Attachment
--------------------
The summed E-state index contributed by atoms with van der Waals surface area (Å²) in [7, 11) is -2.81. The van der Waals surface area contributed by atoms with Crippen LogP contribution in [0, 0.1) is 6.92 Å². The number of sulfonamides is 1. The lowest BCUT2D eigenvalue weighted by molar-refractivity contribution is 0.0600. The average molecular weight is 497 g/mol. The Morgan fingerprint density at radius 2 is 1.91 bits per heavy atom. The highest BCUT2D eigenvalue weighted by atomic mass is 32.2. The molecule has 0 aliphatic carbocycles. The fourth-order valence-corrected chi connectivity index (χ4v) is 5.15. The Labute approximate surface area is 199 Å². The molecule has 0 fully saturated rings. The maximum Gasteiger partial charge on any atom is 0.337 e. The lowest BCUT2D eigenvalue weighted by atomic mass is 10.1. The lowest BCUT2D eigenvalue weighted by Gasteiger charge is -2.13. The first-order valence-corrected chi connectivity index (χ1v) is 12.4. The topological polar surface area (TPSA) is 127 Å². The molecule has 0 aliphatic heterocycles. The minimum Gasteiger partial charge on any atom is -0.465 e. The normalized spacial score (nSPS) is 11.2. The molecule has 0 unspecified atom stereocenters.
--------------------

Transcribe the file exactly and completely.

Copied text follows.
The summed E-state index contributed by atoms with van der Waals surface area (Å²) in [7, 11) is -2.81. The van der Waals surface area contributed by atoms with Crippen LogP contribution in [0, 0.1) is 6.92 Å². The number of sulfonamides is 1. The lowest BCUT2D eigenvalue weighted by molar-refractivity contribution is 0.0600. The average molecular weight is 497 g/mol. The Morgan fingerprint density at radius 2 is 1.91 bits per heavy atom. The highest BCUT2D eigenvalue weighted by atomic mass is 32.2. The molecule has 0 aliphatic carbocycles. The fourth-order valence-corrected chi connectivity index (χ4v) is 5.15. The Labute approximate surface area is 199 Å². The molecule has 0 fully saturated rings. The maximum Gasteiger partial charge on any atom is 0.337 e. The lowest BCUT2D eigenvalue weighted by atomic mass is 10.1. The lowest BCUT2D eigenvalue weighted by Gasteiger charge is -2.13. The first-order valence-corrected chi connectivity index (χ1v) is 12.4. The topological polar surface area (TPSA) is 127 Å². The molecule has 0 aliphatic heterocycles. The minimum Gasteiger partial charge on any atom is -0.465 e. The normalized spacial score (nSPS) is 11.2. The molecule has 0 unspecified atom stereocenters.